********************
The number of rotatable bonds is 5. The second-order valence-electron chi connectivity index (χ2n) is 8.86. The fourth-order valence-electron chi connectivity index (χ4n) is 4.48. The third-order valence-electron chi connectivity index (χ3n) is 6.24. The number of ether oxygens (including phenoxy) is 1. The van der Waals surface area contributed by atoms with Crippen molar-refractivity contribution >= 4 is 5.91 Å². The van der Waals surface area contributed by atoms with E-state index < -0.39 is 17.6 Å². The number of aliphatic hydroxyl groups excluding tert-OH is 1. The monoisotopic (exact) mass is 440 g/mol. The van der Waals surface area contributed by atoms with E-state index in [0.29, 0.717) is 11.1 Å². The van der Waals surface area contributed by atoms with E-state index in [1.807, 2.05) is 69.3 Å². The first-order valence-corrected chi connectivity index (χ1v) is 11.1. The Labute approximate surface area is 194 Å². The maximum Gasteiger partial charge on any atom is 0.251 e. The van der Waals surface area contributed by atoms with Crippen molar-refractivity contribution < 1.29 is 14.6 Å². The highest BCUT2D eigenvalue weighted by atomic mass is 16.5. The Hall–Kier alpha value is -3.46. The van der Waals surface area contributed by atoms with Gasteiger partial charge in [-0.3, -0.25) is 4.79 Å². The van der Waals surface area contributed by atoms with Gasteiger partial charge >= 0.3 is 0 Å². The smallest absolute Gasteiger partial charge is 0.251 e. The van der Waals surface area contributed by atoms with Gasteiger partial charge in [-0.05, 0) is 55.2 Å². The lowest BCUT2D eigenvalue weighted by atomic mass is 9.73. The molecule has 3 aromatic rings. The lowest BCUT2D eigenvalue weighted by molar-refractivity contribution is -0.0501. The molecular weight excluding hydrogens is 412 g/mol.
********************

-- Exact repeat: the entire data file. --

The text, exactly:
The number of rotatable bonds is 5. The second-order valence-electron chi connectivity index (χ2n) is 8.86. The fourth-order valence-electron chi connectivity index (χ4n) is 4.48. The third-order valence-electron chi connectivity index (χ3n) is 6.24. The number of ether oxygens (including phenoxy) is 1. The van der Waals surface area contributed by atoms with Crippen molar-refractivity contribution >= 4 is 5.91 Å². The van der Waals surface area contributed by atoms with E-state index < -0.39 is 17.6 Å². The number of aliphatic hydroxyl groups excluding tert-OH is 1. The monoisotopic (exact) mass is 440 g/mol. The van der Waals surface area contributed by atoms with E-state index in [0.29, 0.717) is 11.1 Å². The van der Waals surface area contributed by atoms with E-state index in [1.807, 2.05) is 69.3 Å². The first-order valence-corrected chi connectivity index (χ1v) is 11.1. The Labute approximate surface area is 194 Å². The maximum Gasteiger partial charge on any atom is 0.251 e. The van der Waals surface area contributed by atoms with Crippen molar-refractivity contribution < 1.29 is 14.6 Å². The highest BCUT2D eigenvalue weighted by atomic mass is 16.5. The Hall–Kier alpha value is -3.46. The van der Waals surface area contributed by atoms with Gasteiger partial charge in [-0.3, -0.25) is 4.79 Å². The van der Waals surface area contributed by atoms with Gasteiger partial charge >= 0.3 is 0 Å². The smallest absolute Gasteiger partial charge is 0.251 e. The van der Waals surface area contributed by atoms with Gasteiger partial charge in [-0.05, 0) is 55.2 Å². The lowest BCUT2D eigenvalue weighted by atomic mass is 9.73. The molecule has 3 aromatic rings. The lowest BCUT2D eigenvalue weighted by molar-refractivity contribution is -0.0501. The molecular weight excluding hydrogens is 412 g/mol.